Report of the Chief Financial Officer

NHV2017

Nestor H. Vasay
EDC Chief Financial Officer

“The year 2016 saw the company still firmly ahead as the dominant player in the renewable energy space.”

 

Dear Stakeholders,

 

The weakness in coal prices in 2016, which hit a low of sub US$50/metric ton, resulted in the continuation of the challenges that we have been confronting head-on during the last three years. As a result, spot market prices of electricity have hit its lowest average levels in five years at sub PHP3.00 per kilowatt-hour (kWh), a reduction of 22 percent from the 2015 weighted average price. This has obviously exposed our uncontracted capacity to weaker margins. And to protect the company from the potential downside of depressed Wholesale Electricity Spot Market (WESM) prices, we have entered into a number of short- to mediumterm electricity sales contracts and effectively reduced our uncontracted posture to a more manageable level.

 

Given this situation combined with challenging greenfield development project economics, our focus shifted heavily on the company’s asset reliability program as we selectively postponed some items in our growth agenda. With a clear key performance indicator to reduce unplanned outages to below 5 percent levels, our company executed two major initiatives to address fleet wide life cycle issues. Following the successful rehabilitation of the two units in BacMan — that have since been operating at very high reliability levels — our team started control system upgrades in Malitbog and major plant rehabilitation and upgrade works in Tongonan. These works are continuing in 2017 with the installation of brand new Upper Mahiao turbine rotors with improved metallurgy, as well as the upgrades of the remaining two units of Tongonan. As we invest sequentially on other operating units as part of our long-term plans, we expect higher levels of generation in the years to come.

 

Against that background, I now report to you the financial results of our operations in 2016.

 

Financial Highlights and Lowlights

In 2016, Earnings Before Interest Taxes Depreciation and Amortization improved by 11 percent to PHP20.7 billion while net income rose 24 percent to PHP9.7 billion from PHP7.9 billion last year. Correspondingly, consolidated recurring net income attributable to the parent that reached PHP9.2 billion in 2016 was 4 percent better than 2015 despite the slight decrease in revenues brought about by the record low WESM prices.

 

There were four major factors that influenced the financial results in 2016:

  1. The decline in revenues of PHP800 million due to the drop in average selling prices. This was partially offset by higher volumes from the Palinpinon and Tongonan plants, FG Hydro, and Burgos Wind which generated an additional PHP680 million in revenues;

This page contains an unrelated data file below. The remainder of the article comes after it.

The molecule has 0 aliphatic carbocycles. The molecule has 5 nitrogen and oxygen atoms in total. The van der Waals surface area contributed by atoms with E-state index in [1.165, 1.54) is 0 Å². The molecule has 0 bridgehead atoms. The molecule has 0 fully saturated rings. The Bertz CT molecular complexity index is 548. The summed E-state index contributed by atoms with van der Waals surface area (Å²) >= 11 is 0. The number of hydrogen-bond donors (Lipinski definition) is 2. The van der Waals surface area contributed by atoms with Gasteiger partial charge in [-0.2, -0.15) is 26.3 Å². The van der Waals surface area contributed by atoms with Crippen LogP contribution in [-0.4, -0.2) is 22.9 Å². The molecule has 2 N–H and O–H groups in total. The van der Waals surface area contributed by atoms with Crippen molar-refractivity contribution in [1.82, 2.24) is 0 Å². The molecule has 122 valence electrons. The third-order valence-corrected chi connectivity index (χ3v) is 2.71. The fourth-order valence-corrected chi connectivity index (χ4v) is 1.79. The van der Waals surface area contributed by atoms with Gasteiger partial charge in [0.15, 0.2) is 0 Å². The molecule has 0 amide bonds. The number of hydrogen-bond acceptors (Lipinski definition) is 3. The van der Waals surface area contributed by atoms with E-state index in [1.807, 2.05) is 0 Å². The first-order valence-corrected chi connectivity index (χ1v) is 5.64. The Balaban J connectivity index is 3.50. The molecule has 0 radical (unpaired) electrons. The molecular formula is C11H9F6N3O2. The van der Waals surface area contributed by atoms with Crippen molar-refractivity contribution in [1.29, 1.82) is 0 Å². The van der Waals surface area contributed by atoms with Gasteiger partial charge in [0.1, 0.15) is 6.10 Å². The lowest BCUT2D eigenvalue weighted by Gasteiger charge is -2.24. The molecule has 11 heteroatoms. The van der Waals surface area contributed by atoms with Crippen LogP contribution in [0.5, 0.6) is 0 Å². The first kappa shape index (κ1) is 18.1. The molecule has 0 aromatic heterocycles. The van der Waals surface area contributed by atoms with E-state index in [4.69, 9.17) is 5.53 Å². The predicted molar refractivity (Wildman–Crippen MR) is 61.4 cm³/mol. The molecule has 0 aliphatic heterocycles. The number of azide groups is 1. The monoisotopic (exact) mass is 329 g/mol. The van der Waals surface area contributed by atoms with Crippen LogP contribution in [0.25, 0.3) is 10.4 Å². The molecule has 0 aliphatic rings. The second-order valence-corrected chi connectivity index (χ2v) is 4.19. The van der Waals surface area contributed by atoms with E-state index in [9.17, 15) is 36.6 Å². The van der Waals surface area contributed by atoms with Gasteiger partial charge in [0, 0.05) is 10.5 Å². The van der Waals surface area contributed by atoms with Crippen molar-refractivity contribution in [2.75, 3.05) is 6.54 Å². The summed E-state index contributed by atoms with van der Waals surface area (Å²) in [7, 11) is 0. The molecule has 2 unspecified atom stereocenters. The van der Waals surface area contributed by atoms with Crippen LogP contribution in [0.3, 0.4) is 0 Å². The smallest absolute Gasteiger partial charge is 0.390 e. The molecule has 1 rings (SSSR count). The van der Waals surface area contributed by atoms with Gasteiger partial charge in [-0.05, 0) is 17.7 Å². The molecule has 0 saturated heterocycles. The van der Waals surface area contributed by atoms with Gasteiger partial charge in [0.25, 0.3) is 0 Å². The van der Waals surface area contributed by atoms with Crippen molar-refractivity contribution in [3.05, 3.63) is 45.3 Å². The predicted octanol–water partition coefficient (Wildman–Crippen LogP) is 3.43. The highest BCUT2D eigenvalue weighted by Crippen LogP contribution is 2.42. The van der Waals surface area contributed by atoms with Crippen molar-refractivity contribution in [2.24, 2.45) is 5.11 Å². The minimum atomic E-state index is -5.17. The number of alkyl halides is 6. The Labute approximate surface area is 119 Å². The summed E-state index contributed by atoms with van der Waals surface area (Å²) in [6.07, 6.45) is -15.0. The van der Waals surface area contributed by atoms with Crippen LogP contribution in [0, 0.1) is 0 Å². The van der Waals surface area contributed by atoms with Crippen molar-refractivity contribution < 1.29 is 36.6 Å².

2. The reduction in operating expenses (OPEX) mainly due to the deferment and rationalization of schedules on drilling and well workovers, and lower typhoon-proofing costs, along with the curtailments imposed on business meetings as well as foreign and domestic travel expenses;
  3. The higher-than-last-year’s collection of insurance proceeds, particularly the final settlement of the claims on BacMan Unit 2 relating to its machinery breakdown loss. Insurance claims proceeds in 2016 amounted to PHP1.5 billion versus PHP1.2billion in 2015; and
  4. The collection of an arbitral award from a contractor that yielded a net amount of PHP0.12 billion while PHP0.05 billion were also collected as reimbursement of legal expenses.

 

The recorded 0.4 percent decline in revenues is a combination of the exposure to the spot market of the uncontracted portion of the BacMan plants, which led to a 27 percent reduction or PHP1.1 billion in its revenues. This is attributed mainly to the weakening of BacMan’s average selling price per kilowatt hour from PHP4.06/kWh to PHP2.95/kWh. The Nasulo power plant, whose capacity was also exposed to the WESM was similarly situated as its average selling price likewise went down to PHP2.83/kWh from PHP3.77/kWh. This resulted to a decline in its revenues by PHP0.36 billion. Partially negating these revenue upsets are strong performances from FG Hydro with a 21 percent or PHP0.40 billion revenue improvement over last year’s. The Green Core plants, consisting of Palinpinon and Tongonan upped their combined revenues by PHP0.29 billion on account of the upward adjustment of 4 percent to PHP5.31/kWh of average selling price even as sales volume went down by 1.2 percent to 2,016 gigawatt-hours (GWh), while the Mt. Apo power plants, composed of Mindanao 1 and 2, maintained a steady performance that contributed 6 percent or PHP0.15 billion improvement in its revenues in 2016. The Burgos Wind project was another positive contributor as it increased its revenues by 16 percent or PHP0.38 billion on account of better wind regime towards the latter part of the year. Lastly, Unified Leyte, despite a decrease in its sales volume by 3 percent to 3,081 GWh (excluding ULGEI’s portion of strips of energy), still managed to show a slight improvement in its revenues by 1.1 percent or PHP0.11 billion due to the increase of its average selling price by 4 percent to PHP3.36/kWh.

 

In terms of the company’s operating expenses, we managed to minimize the relevant costs in 2016 by 8 percent or a net reduction of PHP1.7 billion with the following major contributors:

  1. PHP1.6 billion reduction on purchased services relating to civil works, typhoon related expenses, operations and maintenance on our fluid collection and recycling system, and lower cost of well workovers;